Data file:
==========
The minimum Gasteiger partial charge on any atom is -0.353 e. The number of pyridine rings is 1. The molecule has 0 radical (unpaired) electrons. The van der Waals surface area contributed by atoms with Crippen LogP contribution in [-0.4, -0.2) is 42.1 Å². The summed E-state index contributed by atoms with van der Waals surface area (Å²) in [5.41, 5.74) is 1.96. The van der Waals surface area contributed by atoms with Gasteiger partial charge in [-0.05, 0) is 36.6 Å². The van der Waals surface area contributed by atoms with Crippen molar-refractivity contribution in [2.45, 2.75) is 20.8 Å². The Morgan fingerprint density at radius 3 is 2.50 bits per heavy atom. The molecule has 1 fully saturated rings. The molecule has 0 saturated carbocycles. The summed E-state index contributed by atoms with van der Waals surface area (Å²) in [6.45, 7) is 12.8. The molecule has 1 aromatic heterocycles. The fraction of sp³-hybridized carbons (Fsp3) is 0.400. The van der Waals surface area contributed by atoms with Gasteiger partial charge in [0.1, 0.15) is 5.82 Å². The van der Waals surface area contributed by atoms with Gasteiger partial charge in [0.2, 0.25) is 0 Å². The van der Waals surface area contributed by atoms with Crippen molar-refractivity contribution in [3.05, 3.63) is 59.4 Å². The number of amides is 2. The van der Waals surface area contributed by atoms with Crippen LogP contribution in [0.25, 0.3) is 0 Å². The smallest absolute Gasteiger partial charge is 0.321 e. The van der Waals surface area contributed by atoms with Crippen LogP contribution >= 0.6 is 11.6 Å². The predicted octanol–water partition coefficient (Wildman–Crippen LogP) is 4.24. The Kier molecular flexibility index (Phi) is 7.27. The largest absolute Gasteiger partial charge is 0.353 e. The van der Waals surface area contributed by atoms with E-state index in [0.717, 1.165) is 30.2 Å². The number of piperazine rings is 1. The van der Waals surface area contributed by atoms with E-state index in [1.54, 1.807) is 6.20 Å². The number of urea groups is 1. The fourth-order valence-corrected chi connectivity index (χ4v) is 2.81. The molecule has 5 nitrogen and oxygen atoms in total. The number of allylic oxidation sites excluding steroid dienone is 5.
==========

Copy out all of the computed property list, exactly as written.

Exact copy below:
The minimum Gasteiger partial charge on any atom is -0.353 e. The number of pyridine rings is 1. The molecule has 0 radical (unpaired) electrons. The van der Waals surface area contributed by atoms with Crippen LogP contribution in [-0.4, -0.2) is 42.1 Å². The summed E-state index contributed by atoms with van der Waals surface area (Å²) in [5.41, 5.74) is 1.96. The van der Waals surface area contributed by atoms with Gasteiger partial charge in [-0.05, 0) is 36.6 Å². The van der Waals surface area contributed by atoms with Crippen molar-refractivity contribution in [2.45, 2.75) is 20.8 Å². The Morgan fingerprint density at radius 3 is 2.50 bits per heavy atom. The molecule has 1 fully saturated rings. The molecule has 0 saturated carbocycles. The summed E-state index contributed by atoms with van der Waals surface area (Å²) in [6.45, 7) is 12.8. The molecule has 1 aromatic heterocycles. The fraction of sp³-hybridized carbons (Fsp3) is 0.400. The van der Waals surface area contributed by atoms with Gasteiger partial charge in [0.1, 0.15) is 5.82 Å². The van der Waals surface area contributed by atoms with Gasteiger partial charge in [0.2, 0.25) is 0 Å². The van der Waals surface area contributed by atoms with Crippen molar-refractivity contribution in [3.05, 3.63) is 59.4 Å². The number of amides is 2. The van der Waals surface area contributed by atoms with Crippen LogP contribution in [0.25, 0.3) is 0 Å². The smallest absolute Gasteiger partial charge is 0.321 e. The van der Waals surface area contributed by atoms with Crippen LogP contribution >= 0.6 is 11.6 Å². The predicted octanol–water partition coefficient (Wildman–Crippen LogP) is 4.24. The Kier molecular flexibility index (Phi) is 7.27. The largest absolute Gasteiger partial charge is 0.353 e. The van der Waals surface area contributed by atoms with E-state index in [0.717, 1.165) is 30.2 Å². The number of piperazine rings is 1. The van der Waals surface area contributed by atoms with E-state index in [1.54, 1.807) is 6.20 Å². The number of urea groups is 1. The fourth-order valence-corrected chi connectivity index (χ4v) is 2.81. The molecule has 5 nitrogen and oxygen atoms in total. The number of allylic oxidation sites excluding steroid dienone is 5.